Ruth

Ruth is an interesting book from a literary standpoint. It is rife with puns, foreshadowing, and double, even triple-meanings. You're reading a historical account about Naomi (ironically entitled, "Ruth," since Gods special covenant with Israel is extended to Ruth through her marriage to Naomi's son). But really, the narrative is just as much about our relationship with Christ. The last Verse of Ruth makes this clear. "Obed fathered Jesse, and Jesse fathered David." - Ruth 4:22

This note is not an irrelevant detour from the history, but is rather the book's underlying thesis: From Ruth came David, the greatest King in Israel's history. And as Matthew makes clear in the beginning of his gospel, from David came Jesus, the Messiah. God was not only faithful in small things (food for Naomi and Ruth), but he also blesses them in huge things (kinsman redeemer, Boaz, continuing the lineage of Naomi). But he doesn't stop there. His overwhelming grace to the women is demonstrated in his gift of Christ as a direct descendant of Ruth, transforming a temporary "happy ending" into an eternal one.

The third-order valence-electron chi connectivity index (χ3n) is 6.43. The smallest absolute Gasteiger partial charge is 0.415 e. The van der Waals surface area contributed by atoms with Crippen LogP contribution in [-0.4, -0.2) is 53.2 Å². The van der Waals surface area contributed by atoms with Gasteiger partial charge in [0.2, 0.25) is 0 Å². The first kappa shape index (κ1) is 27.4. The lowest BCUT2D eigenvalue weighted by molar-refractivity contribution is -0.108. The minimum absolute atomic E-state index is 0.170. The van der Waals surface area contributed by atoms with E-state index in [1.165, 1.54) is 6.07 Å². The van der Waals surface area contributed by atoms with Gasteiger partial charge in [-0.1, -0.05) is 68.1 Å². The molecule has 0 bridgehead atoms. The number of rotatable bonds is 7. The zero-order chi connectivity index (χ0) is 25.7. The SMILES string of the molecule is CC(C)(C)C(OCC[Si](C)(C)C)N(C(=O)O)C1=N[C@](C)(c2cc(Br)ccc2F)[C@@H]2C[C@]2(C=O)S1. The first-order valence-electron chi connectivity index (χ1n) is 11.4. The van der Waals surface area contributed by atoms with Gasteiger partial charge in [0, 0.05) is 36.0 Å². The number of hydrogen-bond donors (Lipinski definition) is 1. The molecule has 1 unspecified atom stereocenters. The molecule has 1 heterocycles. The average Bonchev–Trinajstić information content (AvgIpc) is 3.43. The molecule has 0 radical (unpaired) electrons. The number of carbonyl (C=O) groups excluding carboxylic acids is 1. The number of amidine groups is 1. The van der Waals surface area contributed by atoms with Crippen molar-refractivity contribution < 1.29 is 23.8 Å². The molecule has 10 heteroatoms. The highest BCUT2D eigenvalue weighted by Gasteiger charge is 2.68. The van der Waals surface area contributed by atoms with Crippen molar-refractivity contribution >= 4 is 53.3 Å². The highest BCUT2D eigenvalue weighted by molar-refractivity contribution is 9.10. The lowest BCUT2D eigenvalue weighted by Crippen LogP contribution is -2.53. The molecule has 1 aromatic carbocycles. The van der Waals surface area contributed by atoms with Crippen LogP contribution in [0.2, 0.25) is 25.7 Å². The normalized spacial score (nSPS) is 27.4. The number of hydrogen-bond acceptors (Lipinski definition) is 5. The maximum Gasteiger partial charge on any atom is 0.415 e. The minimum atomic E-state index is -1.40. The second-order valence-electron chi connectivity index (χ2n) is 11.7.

Similarly, Ruth gives us a clear analogy of the spiritual "courtship" between us and Christ. When you come to Him, He says, ‘Do not go to glean in another field... ‘ - (Ruth 3) ‘There is salvation in no one else’(2:8; Acts 4:12). In Him, there is amazing grace. He loves us. He looks upon us favourably. He takes notice of us. He died for us (2:10; Romans 5:8). When we follow him, (1:16-17; John 6:67-69) he produces new life within us (Ruth 4:13): "Therefore, if anyone is in Christ, he is a new creation. The old has passed away; behold, the new has come." - 2 cor 5:17

And our cry of joy mirrors that of the women's who exclaimed to Naomi: "He shall be to you a restorer of life and a nourisher of your old age..."-Ruth 4:17